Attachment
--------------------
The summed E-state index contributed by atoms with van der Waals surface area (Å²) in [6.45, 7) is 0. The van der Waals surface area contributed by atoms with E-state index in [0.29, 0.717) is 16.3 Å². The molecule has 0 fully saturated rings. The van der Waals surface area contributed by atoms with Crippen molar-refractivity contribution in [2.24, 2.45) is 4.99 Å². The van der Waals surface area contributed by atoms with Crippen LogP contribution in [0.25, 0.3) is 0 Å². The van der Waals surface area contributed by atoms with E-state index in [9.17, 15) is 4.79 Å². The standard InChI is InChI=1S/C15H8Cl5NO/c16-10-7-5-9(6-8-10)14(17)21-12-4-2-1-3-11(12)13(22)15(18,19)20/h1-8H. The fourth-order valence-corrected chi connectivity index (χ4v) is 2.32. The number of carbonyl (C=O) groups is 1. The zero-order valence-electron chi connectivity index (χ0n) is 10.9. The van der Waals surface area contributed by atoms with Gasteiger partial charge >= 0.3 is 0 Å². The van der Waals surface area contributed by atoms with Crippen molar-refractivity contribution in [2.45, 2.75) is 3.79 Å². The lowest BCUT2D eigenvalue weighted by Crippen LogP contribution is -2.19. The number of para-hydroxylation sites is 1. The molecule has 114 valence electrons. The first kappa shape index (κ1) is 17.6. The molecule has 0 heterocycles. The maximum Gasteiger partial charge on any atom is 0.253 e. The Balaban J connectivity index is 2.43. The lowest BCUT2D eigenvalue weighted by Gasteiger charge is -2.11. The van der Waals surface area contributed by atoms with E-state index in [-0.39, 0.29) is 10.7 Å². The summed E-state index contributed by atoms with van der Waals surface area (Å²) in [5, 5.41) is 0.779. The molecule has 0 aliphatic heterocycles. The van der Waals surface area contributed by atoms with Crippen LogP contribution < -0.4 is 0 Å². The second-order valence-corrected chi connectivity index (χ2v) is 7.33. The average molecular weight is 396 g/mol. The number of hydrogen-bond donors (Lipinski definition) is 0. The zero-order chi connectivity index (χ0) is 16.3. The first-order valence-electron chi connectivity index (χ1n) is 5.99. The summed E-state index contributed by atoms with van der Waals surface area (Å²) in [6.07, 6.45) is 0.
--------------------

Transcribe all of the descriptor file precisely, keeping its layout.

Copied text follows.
The summed E-state index contributed by atoms with van der Waals surface area (Å²) in [6.45, 7) is 0. The van der Waals surface area contributed by atoms with E-state index in [0.29, 0.717) is 16.3 Å². The molecule has 0 fully saturated rings. The van der Waals surface area contributed by atoms with Crippen molar-refractivity contribution in [2.24, 2.45) is 4.99 Å². The van der Waals surface area contributed by atoms with Crippen LogP contribution in [0.25, 0.3) is 0 Å². The van der Waals surface area contributed by atoms with E-state index in [9.17, 15) is 4.79 Å². The standard InChI is InChI=1S/C15H8Cl5NO/c16-10-7-5-9(6-8-10)14(17)21-12-4-2-1-3-11(12)13(22)15(18,19)20/h1-8H. The fourth-order valence-corrected chi connectivity index (χ4v) is 2.32. The number of carbonyl (C=O) groups is 1. The zero-order valence-electron chi connectivity index (χ0n) is 10.9. The van der Waals surface area contributed by atoms with Gasteiger partial charge >= 0.3 is 0 Å². The van der Waals surface area contributed by atoms with Crippen molar-refractivity contribution in [2.45, 2.75) is 3.79 Å². The lowest BCUT2D eigenvalue weighted by Crippen LogP contribution is -2.19. The number of para-hydroxylation sites is 1. The molecule has 114 valence electrons. The first kappa shape index (κ1) is 17.6. The molecule has 0 heterocycles. The maximum Gasteiger partial charge on any atom is 0.253 e. The Balaban J connectivity index is 2.43. The lowest BCUT2D eigenvalue weighted by Gasteiger charge is -2.11. The van der Waals surface area contributed by atoms with E-state index in [-0.39, 0.29) is 10.7 Å². The summed E-state index contributed by atoms with van der Waals surface area (Å²) in [5, 5.41) is 0.779. The molecule has 0 aliphatic heterocycles. The van der Waals surface area contributed by atoms with Crippen LogP contribution < -0.4 is 0 Å². The second-order valence-corrected chi connectivity index (χ2v) is 7.33. The average molecular weight is 396 g/mol. The number of hydrogen-bond donors (Lipinski definition) is 0. The zero-order chi connectivity index (χ0) is 16.3. The first-order valence-electron chi connectivity index (χ1n) is 5.99. The summed E-state index contributed by atoms with van der Waals surface area (Å²) in [6.07, 6.45) is 0.